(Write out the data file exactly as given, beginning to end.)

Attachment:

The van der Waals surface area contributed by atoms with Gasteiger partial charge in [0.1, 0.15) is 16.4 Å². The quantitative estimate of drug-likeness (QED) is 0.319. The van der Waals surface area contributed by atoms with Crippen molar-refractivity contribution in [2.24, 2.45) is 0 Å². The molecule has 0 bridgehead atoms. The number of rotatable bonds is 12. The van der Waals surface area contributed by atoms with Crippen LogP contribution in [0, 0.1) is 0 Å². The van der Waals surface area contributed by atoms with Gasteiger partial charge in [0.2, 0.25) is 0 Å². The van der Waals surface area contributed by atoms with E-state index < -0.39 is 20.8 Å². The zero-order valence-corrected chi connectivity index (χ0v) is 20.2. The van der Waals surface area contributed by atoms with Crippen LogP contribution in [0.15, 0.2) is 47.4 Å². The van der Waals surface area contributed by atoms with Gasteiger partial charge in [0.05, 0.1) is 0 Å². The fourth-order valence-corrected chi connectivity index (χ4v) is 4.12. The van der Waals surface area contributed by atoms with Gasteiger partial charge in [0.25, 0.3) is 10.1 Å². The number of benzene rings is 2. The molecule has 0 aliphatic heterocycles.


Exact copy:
The van der Waals surface area contributed by atoms with Gasteiger partial charge in [0.1, 0.15) is 16.4 Å². The quantitative estimate of drug-likeness (QED) is 0.319. The van der Waals surface area contributed by atoms with Crippen molar-refractivity contribution in [2.24, 2.45) is 0 Å². The molecule has 0 bridgehead atoms. The number of rotatable bonds is 12. The van der Waals surface area contributed by atoms with Crippen LogP contribution in [0, 0.1) is 0 Å². The van der Waals surface area contributed by atoms with Gasteiger partial charge in [0.2, 0.25) is 0 Å². The van der Waals surface area contributed by atoms with E-state index < -0.39 is 20.8 Å². The zero-order valence-corrected chi connectivity index (χ0v) is 20.2. The van der Waals surface area contributed by atoms with Crippen LogP contribution in [0.15, 0.2) is 47.4 Å². The van der Waals surface area contributed by atoms with Gasteiger partial charge in [0.05, 0.1) is 0 Å². The fourth-order valence-corrected chi connectivity index (χ4v) is 4.12. The van der Waals surface area contributed by atoms with Gasteiger partial charge in [0.25, 0.3) is 10.1 Å². The number of benzene rings is 2. The molecule has 0 aliphatic heterocycles.